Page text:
Their Finest Hour and a Half, By Lissa Evans

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I defy anyone not to fall for Lissa Evans' smart, funny, ingenious, revealing tale of London life during the Second World War. Catrin is the girlfriend – posing as a wife – of self-centred war artist Ellis Cole, and working as a copywriter at a small advertising agency when the Ministry of Information asks for her help with the scripts for domestic propaganda films (girls working extra hours with a cheer, mums doing exciting things with swedes, and so on). Has-been actor Ambrose Hilliard has been drafted in to star, and lonely spinster seamstress Eleanor Beadmore helps with costumes. All three find that the war changes them and their relationships with those closest to them – with amusing and touching consequences.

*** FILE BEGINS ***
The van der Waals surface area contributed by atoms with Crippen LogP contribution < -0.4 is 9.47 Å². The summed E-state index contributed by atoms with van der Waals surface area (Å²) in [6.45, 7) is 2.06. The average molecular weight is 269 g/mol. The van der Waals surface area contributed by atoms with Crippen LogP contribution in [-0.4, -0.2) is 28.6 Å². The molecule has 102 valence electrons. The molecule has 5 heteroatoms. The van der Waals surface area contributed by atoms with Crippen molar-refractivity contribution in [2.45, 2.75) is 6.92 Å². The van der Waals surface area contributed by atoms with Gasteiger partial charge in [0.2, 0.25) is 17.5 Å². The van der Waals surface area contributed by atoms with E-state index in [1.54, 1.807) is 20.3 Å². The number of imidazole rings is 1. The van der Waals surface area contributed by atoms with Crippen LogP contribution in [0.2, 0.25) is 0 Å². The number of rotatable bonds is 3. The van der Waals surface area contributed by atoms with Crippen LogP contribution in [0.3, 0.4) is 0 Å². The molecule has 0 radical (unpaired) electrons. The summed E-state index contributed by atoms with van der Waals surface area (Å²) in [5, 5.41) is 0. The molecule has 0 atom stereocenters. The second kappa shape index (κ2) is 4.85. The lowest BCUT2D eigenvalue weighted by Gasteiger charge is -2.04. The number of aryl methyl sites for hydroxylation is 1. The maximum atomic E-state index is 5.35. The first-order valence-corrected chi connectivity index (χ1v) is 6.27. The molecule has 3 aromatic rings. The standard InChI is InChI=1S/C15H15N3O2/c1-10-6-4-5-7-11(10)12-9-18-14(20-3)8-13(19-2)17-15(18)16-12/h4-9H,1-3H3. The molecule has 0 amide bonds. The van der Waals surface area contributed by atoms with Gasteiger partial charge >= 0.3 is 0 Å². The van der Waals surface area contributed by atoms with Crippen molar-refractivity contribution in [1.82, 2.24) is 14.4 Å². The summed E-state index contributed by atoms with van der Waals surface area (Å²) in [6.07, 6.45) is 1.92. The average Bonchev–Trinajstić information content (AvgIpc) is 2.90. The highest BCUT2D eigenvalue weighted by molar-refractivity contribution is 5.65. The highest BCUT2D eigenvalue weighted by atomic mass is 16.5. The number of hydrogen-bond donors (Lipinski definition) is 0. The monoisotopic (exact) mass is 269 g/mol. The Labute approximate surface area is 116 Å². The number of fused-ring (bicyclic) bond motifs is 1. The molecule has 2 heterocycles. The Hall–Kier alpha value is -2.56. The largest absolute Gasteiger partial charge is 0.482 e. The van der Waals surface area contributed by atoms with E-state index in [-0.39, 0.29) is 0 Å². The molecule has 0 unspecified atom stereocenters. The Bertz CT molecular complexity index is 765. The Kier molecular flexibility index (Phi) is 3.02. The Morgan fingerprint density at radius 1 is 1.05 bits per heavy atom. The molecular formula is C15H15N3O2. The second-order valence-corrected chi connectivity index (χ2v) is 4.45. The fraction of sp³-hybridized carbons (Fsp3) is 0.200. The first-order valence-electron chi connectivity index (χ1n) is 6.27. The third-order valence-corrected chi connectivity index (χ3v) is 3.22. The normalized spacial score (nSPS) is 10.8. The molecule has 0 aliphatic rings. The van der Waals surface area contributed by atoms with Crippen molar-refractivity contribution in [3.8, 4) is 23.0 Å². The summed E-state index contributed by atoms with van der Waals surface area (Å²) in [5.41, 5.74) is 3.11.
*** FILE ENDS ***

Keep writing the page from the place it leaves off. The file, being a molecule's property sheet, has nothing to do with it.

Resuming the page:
Not a word goes spare in this tale, and the dialogue, along with some lovely and morbid little wartime details (somebody's blown-off arm is attached to somebody else's body in the morgue so that a full-bodied corpse can be presented to grieving loved ones), help make it all ring true.